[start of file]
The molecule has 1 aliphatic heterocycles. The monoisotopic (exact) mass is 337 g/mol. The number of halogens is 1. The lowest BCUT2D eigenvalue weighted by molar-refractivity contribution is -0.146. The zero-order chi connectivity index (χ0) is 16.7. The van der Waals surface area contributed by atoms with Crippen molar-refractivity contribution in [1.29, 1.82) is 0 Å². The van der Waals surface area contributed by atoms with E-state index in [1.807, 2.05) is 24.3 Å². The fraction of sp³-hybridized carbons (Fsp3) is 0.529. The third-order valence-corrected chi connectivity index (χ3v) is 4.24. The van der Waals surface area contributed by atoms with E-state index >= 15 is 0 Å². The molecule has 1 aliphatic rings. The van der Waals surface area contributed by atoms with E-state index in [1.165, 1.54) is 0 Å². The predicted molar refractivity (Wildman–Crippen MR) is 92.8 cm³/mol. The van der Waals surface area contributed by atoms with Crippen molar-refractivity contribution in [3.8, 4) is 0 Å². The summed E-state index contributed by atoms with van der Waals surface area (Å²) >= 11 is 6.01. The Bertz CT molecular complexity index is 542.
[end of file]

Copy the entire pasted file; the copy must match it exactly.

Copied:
The molecule has 1 aliphatic heterocycles. The monoisotopic (exact) mass is 337 g/mol. The number of halogens is 1. The lowest BCUT2D eigenvalue weighted by molar-refractivity contribution is -0.146. The zero-order chi connectivity index (χ0) is 16.7. The van der Waals surface area contributed by atoms with Crippen molar-refractivity contribution in [1.29, 1.82) is 0 Å². The van der Waals surface area contributed by atoms with E-state index in [1.807, 2.05) is 24.3 Å². The fraction of sp³-hybridized carbons (Fsp3) is 0.529. The third-order valence-corrected chi connectivity index (χ3v) is 4.24. The van der Waals surface area contributed by atoms with E-state index >= 15 is 0 Å². The molecule has 1 aliphatic rings. The van der Waals surface area contributed by atoms with E-state index in [1.165, 1.54) is 0 Å². The predicted molar refractivity (Wildman–Crippen MR) is 92.8 cm³/mol. The van der Waals surface area contributed by atoms with Crippen molar-refractivity contribution in [3.8, 4) is 0 Å². The summed E-state index contributed by atoms with van der Waals surface area (Å²) >= 11 is 6.01. The Bertz CT molecular complexity index is 542.